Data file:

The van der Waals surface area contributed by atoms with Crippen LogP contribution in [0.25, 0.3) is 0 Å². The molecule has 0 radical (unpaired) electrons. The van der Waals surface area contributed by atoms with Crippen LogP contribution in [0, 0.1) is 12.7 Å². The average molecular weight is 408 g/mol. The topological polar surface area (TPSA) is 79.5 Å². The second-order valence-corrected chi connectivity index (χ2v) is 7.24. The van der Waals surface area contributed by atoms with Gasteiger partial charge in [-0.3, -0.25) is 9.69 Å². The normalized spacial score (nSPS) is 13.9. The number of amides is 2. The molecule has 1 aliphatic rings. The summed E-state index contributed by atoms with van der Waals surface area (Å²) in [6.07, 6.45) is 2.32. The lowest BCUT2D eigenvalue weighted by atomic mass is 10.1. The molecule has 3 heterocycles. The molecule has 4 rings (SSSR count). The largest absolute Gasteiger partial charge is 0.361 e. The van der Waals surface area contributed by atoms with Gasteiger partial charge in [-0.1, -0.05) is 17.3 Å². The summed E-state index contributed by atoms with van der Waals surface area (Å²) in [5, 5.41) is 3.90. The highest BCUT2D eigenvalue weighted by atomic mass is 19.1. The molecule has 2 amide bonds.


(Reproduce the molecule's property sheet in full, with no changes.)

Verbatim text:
The van der Waals surface area contributed by atoms with Crippen LogP contribution in [0.25, 0.3) is 0 Å². The molecule has 0 radical (unpaired) electrons. The van der Waals surface area contributed by atoms with Crippen LogP contribution in [0, 0.1) is 12.7 Å². The average molecular weight is 408 g/mol. The topological polar surface area (TPSA) is 79.5 Å². The second-order valence-corrected chi connectivity index (χ2v) is 7.24. The van der Waals surface area contributed by atoms with Gasteiger partial charge in [-0.3, -0.25) is 9.69 Å². The normalized spacial score (nSPS) is 13.9. The number of amides is 2. The molecule has 1 aliphatic rings. The summed E-state index contributed by atoms with van der Waals surface area (Å²) in [6.07, 6.45) is 2.32. The lowest BCUT2D eigenvalue weighted by atomic mass is 10.1. The molecule has 3 heterocycles. The molecule has 4 rings (SSSR count). The largest absolute Gasteiger partial charge is 0.361 e. The van der Waals surface area contributed by atoms with Gasteiger partial charge in [-0.1, -0.05) is 17.3 Å². The summed E-state index contributed by atoms with van der Waals surface area (Å²) in [5, 5.41) is 3.90. The highest BCUT2D eigenvalue weighted by atomic mass is 19.1. The molecule has 2 amide bonds.